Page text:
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Your First Visit

When you visit the UPMC Voice Center, a team of voice care experts will be available to you. The team works together to evaluate and treat you at the best possible level of care.

Your Medical History

During your first office visit, you will be asked to complete a medical history and background questionnaire, reflux symptom index, and the voice handicap index questionnaire. You will be asked about your general health, medical background, and family history so your doctor will be able to gain insight into any associated or familial problems that might be related to the current condition. You also may be asked to describe your problem, when it began, the symptoms, and how it is affecting you.

In addition, your otolaryngologist may ask about your voice use, vocal training, or associated swallowing or breathing difficulties. You will be asked to provide a list of medications that you take, including prescription, over-the-counter, and alternative medications.

The Voice Examination

During the voice examination, the doctor and a speech-language pathologist will start by carefully listening to your voice and may ask you to repeat some specially worded phrases. This allows the doctor to identify the vocal problem further.

The speech-language pathologist also will perform a voice evaluation. This involves sophisticated recordings made of your voice that allow for computer-assisted analysis and quantitative measurement. Acoustic and airflow measurements can be helpful by providing another measurement of the perceived voice problems. In addition, the speech-language pathologist may ask you to do some voice exercises to see if they can help your voice problem.

The Physical Examination

The doctor will examine your head and neck-including your ears, nose, sinuses, mouth, throat, and larynx (voice box). Your doctor will use one of several methods to view your larynx. He will also examine the major nerves that control your hearing, vision, eye and facial movements, and speech and swallowing (called cranial nerves II through XII).

Your doctor will check your neck, salivary glands, and thyroid by pressing in specific places on your neck to feel for enlarged lymph nodes or masses. This manipulation may also reveal pain or tension in the associated muscles of your larynx. The inside of the mouth, tongue, teeth, and throat will be examined as well.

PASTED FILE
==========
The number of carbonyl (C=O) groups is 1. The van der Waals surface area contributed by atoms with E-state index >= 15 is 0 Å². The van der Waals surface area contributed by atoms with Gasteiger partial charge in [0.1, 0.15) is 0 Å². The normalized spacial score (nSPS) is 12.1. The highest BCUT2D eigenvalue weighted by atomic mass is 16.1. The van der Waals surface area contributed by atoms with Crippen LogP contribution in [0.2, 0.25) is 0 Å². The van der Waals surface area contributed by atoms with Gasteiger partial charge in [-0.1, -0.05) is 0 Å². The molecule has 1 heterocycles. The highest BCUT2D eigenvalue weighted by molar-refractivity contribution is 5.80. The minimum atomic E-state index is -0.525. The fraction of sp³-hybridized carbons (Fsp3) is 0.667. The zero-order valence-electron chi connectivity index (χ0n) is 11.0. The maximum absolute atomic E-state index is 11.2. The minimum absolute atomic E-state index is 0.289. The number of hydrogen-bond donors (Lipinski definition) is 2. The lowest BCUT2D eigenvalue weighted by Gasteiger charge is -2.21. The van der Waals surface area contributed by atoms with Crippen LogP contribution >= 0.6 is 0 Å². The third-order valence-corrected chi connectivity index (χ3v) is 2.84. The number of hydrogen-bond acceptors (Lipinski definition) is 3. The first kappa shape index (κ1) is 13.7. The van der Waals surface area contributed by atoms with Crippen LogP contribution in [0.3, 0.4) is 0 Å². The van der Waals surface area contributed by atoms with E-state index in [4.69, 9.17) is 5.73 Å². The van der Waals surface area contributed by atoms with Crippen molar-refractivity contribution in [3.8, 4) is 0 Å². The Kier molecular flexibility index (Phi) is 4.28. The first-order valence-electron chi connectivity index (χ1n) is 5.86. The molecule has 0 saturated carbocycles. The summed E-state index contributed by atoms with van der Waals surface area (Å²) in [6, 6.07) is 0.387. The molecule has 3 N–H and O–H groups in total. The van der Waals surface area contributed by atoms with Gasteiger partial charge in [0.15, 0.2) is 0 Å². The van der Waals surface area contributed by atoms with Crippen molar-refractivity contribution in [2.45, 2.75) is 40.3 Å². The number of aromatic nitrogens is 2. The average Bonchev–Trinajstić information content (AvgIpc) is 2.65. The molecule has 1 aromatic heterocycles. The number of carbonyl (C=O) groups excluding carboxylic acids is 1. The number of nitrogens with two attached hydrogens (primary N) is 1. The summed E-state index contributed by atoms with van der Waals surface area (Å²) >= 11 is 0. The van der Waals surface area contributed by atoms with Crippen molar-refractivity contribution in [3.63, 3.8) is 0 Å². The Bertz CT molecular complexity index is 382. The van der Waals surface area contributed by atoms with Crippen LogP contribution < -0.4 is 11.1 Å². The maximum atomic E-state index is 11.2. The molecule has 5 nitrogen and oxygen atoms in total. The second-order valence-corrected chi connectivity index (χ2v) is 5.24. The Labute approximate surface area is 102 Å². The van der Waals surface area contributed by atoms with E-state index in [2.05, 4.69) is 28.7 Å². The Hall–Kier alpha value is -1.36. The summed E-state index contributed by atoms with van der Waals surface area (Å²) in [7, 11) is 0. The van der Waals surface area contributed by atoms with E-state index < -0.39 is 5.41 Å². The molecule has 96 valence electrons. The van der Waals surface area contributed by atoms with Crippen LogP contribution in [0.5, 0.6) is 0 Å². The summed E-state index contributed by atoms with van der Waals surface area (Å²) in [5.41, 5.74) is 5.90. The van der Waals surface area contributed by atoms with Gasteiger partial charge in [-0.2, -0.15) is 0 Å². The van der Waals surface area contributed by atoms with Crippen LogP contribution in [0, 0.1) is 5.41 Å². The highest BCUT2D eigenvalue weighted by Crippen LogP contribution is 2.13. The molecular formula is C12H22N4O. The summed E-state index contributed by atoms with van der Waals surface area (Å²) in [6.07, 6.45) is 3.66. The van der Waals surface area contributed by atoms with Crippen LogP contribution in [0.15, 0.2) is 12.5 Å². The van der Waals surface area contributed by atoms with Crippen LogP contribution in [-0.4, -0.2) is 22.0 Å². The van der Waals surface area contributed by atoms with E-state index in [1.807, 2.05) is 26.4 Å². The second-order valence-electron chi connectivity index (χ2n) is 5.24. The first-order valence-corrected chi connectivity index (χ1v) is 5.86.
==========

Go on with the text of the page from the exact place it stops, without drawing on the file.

If there is concern that your voice problem has a neurologic cause, a laryngeal electromyogram (EMG) might be performed, although this exam usually requires an additional visit. This procedure assesses the nerve signals to the muscles of the larynx and is similar to an electrocardiogram (EKG). In this case, the electrical signal from the brain and nerves to the vocal cords is measured by a special recording needle placed in one of the muscles of the larynx. There is minimal pain associated with these measurements, but there may be an uncomfortable sensation of pressure. 

The Results of Your Visit

You will receive a detailed explanation of the findings of the examination, treatment options, and a specific treatment plan. Depending on the treatment plan, you may be:

  • Prescribed medicine or scheduled for further evaluation or therapy
  • Scheduled for x-rays or a repeat laryngeal examination while swallowing if you have an associated swallowing problem
  • Scheduled for CT scans to provide your doctor with further diagnostic information
  • Referred to a singing voice specialist for further evaluation

Your doctor also will take the time to completely answer any questions you may have.

Methods of Viewing the Larynx

Learn more about the anatomy of the larynx

  • Flexible nasopharyngoscope

    The flexible nasopharyngoscope provides more dynamic information of the larynx and pharynx. It also is helpful in examining for the presence of sinonasal disease. The nose may be sprayed with an anesthetic and decongestant spray. These sprays usually taste bad and will temporarily numb the nose and throat. The spaghetti-like scope is then passed through the nose and into the back of the throat in order to see the larynx and airway.

  • Laryngoscopy

    For a more detailed examination of the vocal folds, your doctor may want to perform a laryngoscopy, using a flexible or rigid laryngoscope. The laryngoscope is a thin instrument that is connected to a camera. The laryngoscope is threaded through the nose or mouth and dropped down the back of the throat. Using the laryngoscope, your doctor can obtain close-up images of your voice box and vocal folds.

  • Videostroboscopy

    Because your vocal cords vibrate too fast to be seen by the naked eye, a type of slow motion video that uses a strobe light is used to slow down the vibration of the vocal cords for evaluation. Laryngoscopy helps identify problems of a general nature, but videostroboscopy provides a more detailed view and can reveal problems with the vocal cords such as lesions or vibratory irregularities. It also provides photo documentation of the larynx for later review and comparison. The images can be made via a rigid or a flexible exam.

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